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Simulating Maize Production, Water and Surface Energy Balance, Canopy Temperature, and Water Stress under Full and Deficit Irrigation
Published by the American Society of Agricultural and Biological Engineers, St. Joseph, Michigan www.asabe.org
Citation: Transactions of the ASABE. 59(2): 623-633. (doi: 10.13031/trans.59.11067) @2016
Authors: Zhiming Qi, Liwang Ma, Walter C. Bausch, Thomas J. Trout, Lajpat R. Ahuja, Gerald N. Flerchinger, Quanxiao Fang
Keywords: Bowen ratio, Canopy temperature, Corn, Deficit irrigation, Energy balance, Evapotranspiration, Latent heat, RZWQM2, SHAW, Soil water content, Water stress.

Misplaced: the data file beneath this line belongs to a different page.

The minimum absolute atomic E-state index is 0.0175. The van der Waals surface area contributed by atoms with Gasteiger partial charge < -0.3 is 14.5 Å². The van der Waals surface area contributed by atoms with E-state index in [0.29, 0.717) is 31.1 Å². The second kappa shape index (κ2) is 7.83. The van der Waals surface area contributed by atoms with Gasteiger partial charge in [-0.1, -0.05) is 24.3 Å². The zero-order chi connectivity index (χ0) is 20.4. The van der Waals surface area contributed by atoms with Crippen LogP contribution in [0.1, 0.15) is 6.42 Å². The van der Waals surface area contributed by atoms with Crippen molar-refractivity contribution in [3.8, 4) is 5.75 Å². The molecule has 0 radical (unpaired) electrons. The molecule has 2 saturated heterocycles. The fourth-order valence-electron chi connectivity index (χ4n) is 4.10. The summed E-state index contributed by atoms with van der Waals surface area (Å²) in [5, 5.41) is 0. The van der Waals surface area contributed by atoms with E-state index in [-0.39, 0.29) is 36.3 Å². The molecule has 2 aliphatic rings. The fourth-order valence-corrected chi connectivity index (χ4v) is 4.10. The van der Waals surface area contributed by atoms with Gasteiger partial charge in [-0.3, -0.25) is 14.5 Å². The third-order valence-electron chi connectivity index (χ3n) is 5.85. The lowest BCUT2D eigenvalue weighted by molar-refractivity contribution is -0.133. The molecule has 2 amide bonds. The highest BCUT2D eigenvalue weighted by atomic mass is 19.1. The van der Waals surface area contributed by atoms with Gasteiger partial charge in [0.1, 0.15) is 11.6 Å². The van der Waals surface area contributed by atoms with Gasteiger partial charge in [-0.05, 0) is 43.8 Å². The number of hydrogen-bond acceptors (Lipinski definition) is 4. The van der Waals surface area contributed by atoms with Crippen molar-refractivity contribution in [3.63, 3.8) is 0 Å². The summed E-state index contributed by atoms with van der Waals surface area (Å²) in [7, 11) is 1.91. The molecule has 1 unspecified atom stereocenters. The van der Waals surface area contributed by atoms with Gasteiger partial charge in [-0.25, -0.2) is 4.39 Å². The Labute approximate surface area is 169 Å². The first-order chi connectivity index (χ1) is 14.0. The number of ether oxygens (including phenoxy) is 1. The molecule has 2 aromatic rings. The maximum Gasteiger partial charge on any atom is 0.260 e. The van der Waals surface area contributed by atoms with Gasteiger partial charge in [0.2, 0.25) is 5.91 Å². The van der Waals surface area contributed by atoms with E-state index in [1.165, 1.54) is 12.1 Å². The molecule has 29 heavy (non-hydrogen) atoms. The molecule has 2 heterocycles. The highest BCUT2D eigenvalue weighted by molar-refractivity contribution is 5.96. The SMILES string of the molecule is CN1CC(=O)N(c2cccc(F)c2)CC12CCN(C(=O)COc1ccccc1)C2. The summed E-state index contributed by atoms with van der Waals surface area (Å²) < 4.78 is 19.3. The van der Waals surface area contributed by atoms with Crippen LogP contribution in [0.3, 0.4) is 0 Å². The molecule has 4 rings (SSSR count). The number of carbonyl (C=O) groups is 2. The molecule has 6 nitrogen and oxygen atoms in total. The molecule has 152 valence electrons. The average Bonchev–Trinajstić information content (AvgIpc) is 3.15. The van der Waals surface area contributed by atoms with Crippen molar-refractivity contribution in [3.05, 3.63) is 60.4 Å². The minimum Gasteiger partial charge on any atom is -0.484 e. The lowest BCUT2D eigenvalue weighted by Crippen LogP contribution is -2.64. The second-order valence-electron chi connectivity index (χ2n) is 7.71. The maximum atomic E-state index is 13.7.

Abstract. Surface energy balance is critical to the understanding of crop evapotranspiration (ET) requirements and crop water stresses. The objective of this study was to evaluate the simulation of crop growth, water and surface energy balance components, canopy temperature, and water stress under fully irrigated and deficit-irrigated corn in eastern Colorado using a hybrid version of the Root Zone Water Quality Model (RZWQM) and the Simultaneous Heat and Water model (SHAW) (RZ-SHAW). The field experiment was conducted in 2010 under both full and deficit irrigation conditions with energy balance measured using the Bowen ratio method. The model simulated grain yield satisfactorily, with an error of less than 5%. Leaf area index, daily ET, soil water content, canopy temperature, and energy balance components, including net radiation (Rn), latent heat (LE), sensible heat (H), and ground heat flux (G), were simulated well, with coefficients of determination (R2) ≥ 0.64 and model efficiencies (ME) ≥ 0.57 for both full and deficit irrigation fields. The RZ-SHAW model accurately predicted the responses of crop growth and ET to water stress, and the simulated water stress was in good agreement with measured elevated canopy temperature with deficit irrigation after silking. However, the model performance was not acceptable in predicting plant height for water-stressed corn, and the simulated increase in canopy temperature under deficit irrigation was about 30% of the observed temperature increase. This study suggests that while the RZ-SHAW model can be used to evaluate the response of corn yield and water and energy balances to water stress, the simulation of the effects of water deficit on plant height and canopy temperature need further improvement.
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